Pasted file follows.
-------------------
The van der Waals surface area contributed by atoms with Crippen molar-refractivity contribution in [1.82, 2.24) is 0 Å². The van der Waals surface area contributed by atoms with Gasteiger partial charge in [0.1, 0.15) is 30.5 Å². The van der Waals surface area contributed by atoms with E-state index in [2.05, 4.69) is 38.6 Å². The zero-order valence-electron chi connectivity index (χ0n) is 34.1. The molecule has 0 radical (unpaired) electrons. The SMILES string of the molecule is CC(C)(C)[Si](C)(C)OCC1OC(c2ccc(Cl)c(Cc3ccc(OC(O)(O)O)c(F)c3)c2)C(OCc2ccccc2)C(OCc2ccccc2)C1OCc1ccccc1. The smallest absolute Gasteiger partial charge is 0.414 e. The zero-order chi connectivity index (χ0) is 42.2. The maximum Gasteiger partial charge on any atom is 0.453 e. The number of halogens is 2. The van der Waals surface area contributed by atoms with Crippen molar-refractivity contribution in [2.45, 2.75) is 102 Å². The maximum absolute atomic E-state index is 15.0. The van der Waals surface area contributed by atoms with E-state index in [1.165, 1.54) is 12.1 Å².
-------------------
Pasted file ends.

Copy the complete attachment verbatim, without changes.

The van der Waals surface area contributed by atoms with Crippen molar-refractivity contribution in [1.82, 2.24) is 0 Å². The van der Waals surface area contributed by atoms with Gasteiger partial charge in [0.1, 0.15) is 30.5 Å². The van der Waals surface area contributed by atoms with E-state index in [2.05, 4.69) is 38.6 Å². The zero-order valence-electron chi connectivity index (χ0n) is 34.1. The molecule has 0 radical (unpaired) electrons. The SMILES string of the molecule is CC(C)(C)[Si](C)(C)OCC1OC(c2ccc(Cl)c(Cc3ccc(OC(O)(O)O)c(F)c3)c2)C(OCc2ccccc2)C(OCc2ccccc2)C1OCc1ccccc1. The smallest absolute Gasteiger partial charge is 0.414 e. The zero-order chi connectivity index (χ0) is 42.2. The maximum Gasteiger partial charge on any atom is 0.453 e. The number of halogens is 2. The van der Waals surface area contributed by atoms with Crippen molar-refractivity contribution in [2.45, 2.75) is 102 Å². The maximum absolute atomic E-state index is 15.0. The van der Waals surface area contributed by atoms with E-state index in [1.165, 1.54) is 12.1 Å².